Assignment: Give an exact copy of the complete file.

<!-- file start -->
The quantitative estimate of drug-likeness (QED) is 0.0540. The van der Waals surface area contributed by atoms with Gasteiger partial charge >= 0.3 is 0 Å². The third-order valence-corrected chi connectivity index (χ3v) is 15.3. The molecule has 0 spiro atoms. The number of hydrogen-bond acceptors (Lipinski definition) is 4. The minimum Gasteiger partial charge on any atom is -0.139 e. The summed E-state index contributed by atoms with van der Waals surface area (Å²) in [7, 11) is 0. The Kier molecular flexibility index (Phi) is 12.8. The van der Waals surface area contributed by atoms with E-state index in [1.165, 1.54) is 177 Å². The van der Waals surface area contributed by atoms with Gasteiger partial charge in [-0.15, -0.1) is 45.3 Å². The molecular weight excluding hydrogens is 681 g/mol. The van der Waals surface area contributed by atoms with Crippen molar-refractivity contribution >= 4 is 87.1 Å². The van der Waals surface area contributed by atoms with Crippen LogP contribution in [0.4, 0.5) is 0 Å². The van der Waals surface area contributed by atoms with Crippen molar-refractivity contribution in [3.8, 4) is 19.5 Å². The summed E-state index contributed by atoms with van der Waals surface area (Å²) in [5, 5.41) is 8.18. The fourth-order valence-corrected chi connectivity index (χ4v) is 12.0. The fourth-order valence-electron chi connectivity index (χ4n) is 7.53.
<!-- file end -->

The quantitative estimate of drug-likeness (QED) is 0.0540. The van der Waals surface area contributed by atoms with Gasteiger partial charge >= 0.3 is 0 Å². The third-order valence-corrected chi connectivity index (χ3v) is 15.3. The molecule has 0 spiro atoms. The number of hydrogen-bond acceptors (Lipinski definition) is 4. The minimum Gasteiger partial charge on any atom is -0.139 e. The summed E-state index contributed by atoms with van der Waals surface area (Å²) in [7, 11) is 0. The Kier molecular flexibility index (Phi) is 12.8. The van der Waals surface area contributed by atoms with E-state index in [1.165, 1.54) is 177 Å². The van der Waals surface area contributed by atoms with Gasteiger partial charge in [-0.15, -0.1) is 45.3 Å². The molecular weight excluding hydrogens is 681 g/mol. The van der Waals surface area contributed by atoms with Crippen molar-refractivity contribution >= 4 is 87.1 Å². The van der Waals surface area contributed by atoms with Crippen LogP contribution in [0.4, 0.5) is 0 Å². The van der Waals surface area contributed by atoms with Crippen molar-refractivity contribution in [3.8, 4) is 19.5 Å². The summed E-state index contributed by atoms with van der Waals surface area (Å²) in [5, 5.41) is 8.18. The fourth-order valence-corrected chi connectivity index (χ4v) is 12.0. The fourth-order valence-electron chi connectivity index (χ4n) is 7.53.